Evaluation of seroprevalence and clinical and laboratory findings of patients admitted to health institutions in Gümüşhane with suspicion of Crimean-Congo hemorrhagic fever.


Creative Commons License

GÜrbÜz E., Ekİcİ A., ÜnlÜ A. H. , Yilmaz H.

Turkish journal of medical sciences, vol.51, pp.1825-1832, 2021 (SCI-Expanded) identifier identifier identifier

  • Publication Type: Article / Article
  • Volume: 51
  • Publication Date: 2021
  • Doi Number: 10.3906/sag-2001-82
  • Journal Name: Turkish journal of medical sciences
  • Journal Indexes: Science Citation Index Expanded (SCI-EXPANDED), Scopus, Academic Search Premier, CAB Abstracts, EMBASE, MEDLINE, Veterinary Science Database, TR DİZİN (ULAKBİM)
  • Page Numbers: pp.1825-1832
  • Keywords: Crimean-Congo hemorrhagic fever, seroprevalence, clinical and laboratory findings, TURKEY
  • Van Yüzüncü Yıl University Affiliated: Yes

Abstract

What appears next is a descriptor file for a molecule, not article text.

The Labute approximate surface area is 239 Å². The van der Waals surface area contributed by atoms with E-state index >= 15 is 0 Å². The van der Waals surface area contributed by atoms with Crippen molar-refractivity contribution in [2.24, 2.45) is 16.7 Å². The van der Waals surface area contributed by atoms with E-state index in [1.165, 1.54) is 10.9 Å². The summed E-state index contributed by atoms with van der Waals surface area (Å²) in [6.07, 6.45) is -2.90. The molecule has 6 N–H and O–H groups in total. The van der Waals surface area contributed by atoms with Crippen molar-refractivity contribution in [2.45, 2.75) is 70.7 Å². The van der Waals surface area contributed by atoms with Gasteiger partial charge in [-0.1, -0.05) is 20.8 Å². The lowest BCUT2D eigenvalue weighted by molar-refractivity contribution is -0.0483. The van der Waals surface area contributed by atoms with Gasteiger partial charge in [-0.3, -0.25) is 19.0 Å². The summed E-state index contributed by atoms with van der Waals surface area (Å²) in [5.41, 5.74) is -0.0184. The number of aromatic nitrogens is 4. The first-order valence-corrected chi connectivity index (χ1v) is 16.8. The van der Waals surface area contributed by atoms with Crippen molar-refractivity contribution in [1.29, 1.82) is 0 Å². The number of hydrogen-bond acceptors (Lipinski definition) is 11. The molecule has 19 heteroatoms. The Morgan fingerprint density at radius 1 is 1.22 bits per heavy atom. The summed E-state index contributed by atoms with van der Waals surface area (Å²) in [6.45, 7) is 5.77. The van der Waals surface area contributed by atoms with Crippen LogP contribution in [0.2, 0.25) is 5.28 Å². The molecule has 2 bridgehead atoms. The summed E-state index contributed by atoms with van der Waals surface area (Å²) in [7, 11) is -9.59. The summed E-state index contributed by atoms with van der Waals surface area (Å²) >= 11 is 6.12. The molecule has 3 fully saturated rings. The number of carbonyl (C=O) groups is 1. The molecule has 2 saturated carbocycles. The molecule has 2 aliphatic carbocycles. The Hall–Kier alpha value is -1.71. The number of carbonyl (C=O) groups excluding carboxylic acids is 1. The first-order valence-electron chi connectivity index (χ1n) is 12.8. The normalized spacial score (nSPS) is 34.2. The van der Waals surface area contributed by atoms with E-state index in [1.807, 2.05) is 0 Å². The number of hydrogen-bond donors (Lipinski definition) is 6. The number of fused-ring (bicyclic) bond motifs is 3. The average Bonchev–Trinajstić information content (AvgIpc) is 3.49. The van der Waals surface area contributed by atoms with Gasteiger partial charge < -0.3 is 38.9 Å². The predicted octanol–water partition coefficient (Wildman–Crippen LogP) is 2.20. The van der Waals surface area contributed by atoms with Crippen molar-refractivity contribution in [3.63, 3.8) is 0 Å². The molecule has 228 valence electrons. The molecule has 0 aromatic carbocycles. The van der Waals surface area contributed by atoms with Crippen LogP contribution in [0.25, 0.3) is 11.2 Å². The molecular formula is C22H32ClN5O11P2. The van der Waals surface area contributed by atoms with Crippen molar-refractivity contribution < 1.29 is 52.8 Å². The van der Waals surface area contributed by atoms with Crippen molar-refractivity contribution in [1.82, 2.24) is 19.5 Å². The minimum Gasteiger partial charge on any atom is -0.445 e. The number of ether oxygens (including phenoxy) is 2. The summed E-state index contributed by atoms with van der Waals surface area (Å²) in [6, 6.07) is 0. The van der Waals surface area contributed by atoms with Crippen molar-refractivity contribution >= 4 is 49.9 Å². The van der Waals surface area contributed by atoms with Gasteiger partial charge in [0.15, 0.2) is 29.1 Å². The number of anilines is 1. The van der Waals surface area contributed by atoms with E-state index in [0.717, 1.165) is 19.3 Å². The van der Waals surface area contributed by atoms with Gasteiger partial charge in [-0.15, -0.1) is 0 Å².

Background/aim: To determine the seroprevalence and evaluate clinical findings and laboratory results of patients prediagnosed with Crimean-Congo hemorrhagic fever (CCHF) in Gumushane. Materials and methods: Included in the cross-sectional study were 362 patients (162 female, 200 male) between 0 and 94 years of age, who were followed up after receiving a preliminary diagnosis of CCHF between January 2011 and December 2019. Anamnesis, age, sex, clinical findings, laboratory results, epidemiological and clinical evaluations, severity criteria, risk factor reviews, and a comparison of the suspected negative cases with positive cases were analyzed retrospectively. Patients included in the study were evaluated as RNA positive by polymerase chain reaction (PCR) or IgM-positive by ELISA. Results: Of the 362 patients admitted to health institutions with a preliminary diagnosis of CCHF, 242 were diagnosed as CCHFpositive (66.9%). Moreover, 196 of those CCHF-positive patients (81%) were admitted to health institutions during the summer months. Statistical analyses revealed a significant relationship between the incidence of CCHF and patients who had been in contact with animals, lived in rural areas, and had engaged in farming and animal husbandry. In addition, fever, headache, diffuse bodily pain, nausea and vomiting, diarrhea, fever of 38 degrees C or higher, tachycardia, elevated ALT/AST, creatine kinase (CK), and lactate dehydrogenase (LDH) levels, leukopenia, and thrombocytopenia were detected in the CCHF-positive patients. Significant relations were found between this disease and these symptoms. However, there was no significant relationship between the statistical evaluation of the disease and bloody diarrhea, bodily bruises, rash, unconsciousness, gingival bleeding, hypotension, epistaxis, petechiae, splenomegaly, ecchymosis, hematuria, maculopapular rash, gastrointestinal system complaints, anemia, or elevation of the international normalized ratio and activated partial thromboplastin time duration, separately. Conclusion: Of the 362 patients, 66.9% (242) of those who received a preliminary diagnosis of CCHF were indeed CCHF-positive in Gumushane. It was concluded that CCHF remains an important endemic disease in Gumushane. In addition, elevated ALT/AST, CK, and LDH levels, leukopenia, and thrombocytopenia in patients presenting with headache, fever, fever of 38 degrees C or higher, generalized body pain, nausea/vomiting, diarrhea, and tachycardia will play a pivotal role in the preliminary diagnosis of CCHF.